The Unstoppable Cuban Spring

By Oswaldo José Payá Sardiñas
Saturday, July 1, 2006

HAVANA -- In March 2003 dozens of leaders of Cuba's Varela Project and other human rights defenders were detained, subjected to summary trials, condemned to many years in prison, and confined in the most inhumane and cruel conditions. They were treated like -- and held in cells with -- dangerous common criminals. In this way the regime attempted to suppress the rebirth of the Cuban Spring initiated by thousands of Cubans who overcame a debilitating culture of fear by including their names, addresses and identification numbers in the text of the Varela Project, a document later presented to the National Assembly asking for a referendum on its human rights principles. Despite inhuman treatment and illegal detention, the regime could not stop the rebirth of the Cuban Spring: Many Cubans continue to support the Varela Project even amid repression that includes death threats and physical assault.

Later in 2003 we announced that we had developed a working document of about 50 pages that would serve as a guide for a National Dialogue (a discussion in which all Cubans could freely express their thoughts, desires and goals for Cuba). At the same time, state security forces persecuted us throughout the country. Moreover, individuals inside and outside Cuba used whatever means were at their disposal to attack and discourage us from bringing this dialogue to fruition. Once again Cubans persevered, and thousands of them, in Cuba and in exile, participated in the National Dialogue.

In doing so, despite the repression, the Cubans involved in this democratic dialogue developed a program for change. We worked to take control of our future. Cubans, as individuals and as teams, wrote their opinions and contributed to enriching this process. Some 12,000 participated, and many more read the working document. We created eight committees that worked together to synthesize our citizens' contributions in such areas as social security, health, the economy and property rights, reconciliation and amnesty, and institutional changes. In this way, Cubans pointed out their goals for improving Cuba and suggested paths for accomplishing these goals.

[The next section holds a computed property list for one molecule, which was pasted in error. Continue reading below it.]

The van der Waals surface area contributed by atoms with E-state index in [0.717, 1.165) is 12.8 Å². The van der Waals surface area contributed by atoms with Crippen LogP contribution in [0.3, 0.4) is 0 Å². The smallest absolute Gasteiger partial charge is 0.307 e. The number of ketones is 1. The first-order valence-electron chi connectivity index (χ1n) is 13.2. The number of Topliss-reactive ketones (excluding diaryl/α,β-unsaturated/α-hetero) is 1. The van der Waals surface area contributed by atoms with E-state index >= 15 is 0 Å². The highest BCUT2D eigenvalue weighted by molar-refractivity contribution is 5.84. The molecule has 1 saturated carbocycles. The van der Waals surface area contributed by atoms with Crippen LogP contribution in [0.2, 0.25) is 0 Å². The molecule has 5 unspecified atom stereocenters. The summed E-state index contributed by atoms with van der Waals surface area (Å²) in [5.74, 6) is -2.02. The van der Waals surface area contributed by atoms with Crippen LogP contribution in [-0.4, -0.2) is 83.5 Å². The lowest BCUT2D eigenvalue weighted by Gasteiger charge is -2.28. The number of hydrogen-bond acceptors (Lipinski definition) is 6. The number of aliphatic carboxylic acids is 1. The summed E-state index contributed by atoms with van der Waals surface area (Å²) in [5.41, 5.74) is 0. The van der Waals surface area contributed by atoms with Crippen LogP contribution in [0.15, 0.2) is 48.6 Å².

On May 10 this year we publicly presented the Program for All Cubans (Programa Todos Cubanos). It is the product of the National Dialogue and contains proposals for a number of endeavors, including modification of the constitution, a new electoral law, a new law of associations and a plan for changes (titled "Cuba First"). The editing of this document was done by Cubans, completely within Cuba.

The Program for All Cubans is more than a document; it is an expression of the will of Cubans to achieve changes peacefully and by our own hand -- changes that involve and include all Cubans. In this National Dialogue, Cubans have demonstrated that we know where we want to go and how to get there.

We want to preserve the right to free health care and education, and to expand our rights to include freedom of religious education and freedom of expression. We do not want change if it comes at the cost of paying a ransom to those in power, allowing them to take control of the country's resources, to define its values, to become millionaires and to leave the people of the country in distress.

In Cuba, there will be no lynchings, no revenge, no exclusions. Those now in power will have the same rights as all citizens. There will be no uncontrolled privatizations, but there will be a guarantee for the right of all Cubans to a free economy, the right to have private enterprise and to trade freely. No one will be forced out of his home; the law will prohibit evictions. All Cubans in exile will regain their rights as Cuban citizens.

This program is and will remain a proposal until Cubans approve it in a referendum; in the meantime, it is open for dialogue and for further development.

The Cuban Spring has been reborn; hope has been reborn. Through this "dialogue without borders," Cubans themselves have built and continue building our path toward democracy, toward a free society that is more just and humane. What Cuba needs is many voices around the world that demand the freedom of political prisoners and support this path for Cuba.

The writer is a leader of the human rights movement in Cuba.


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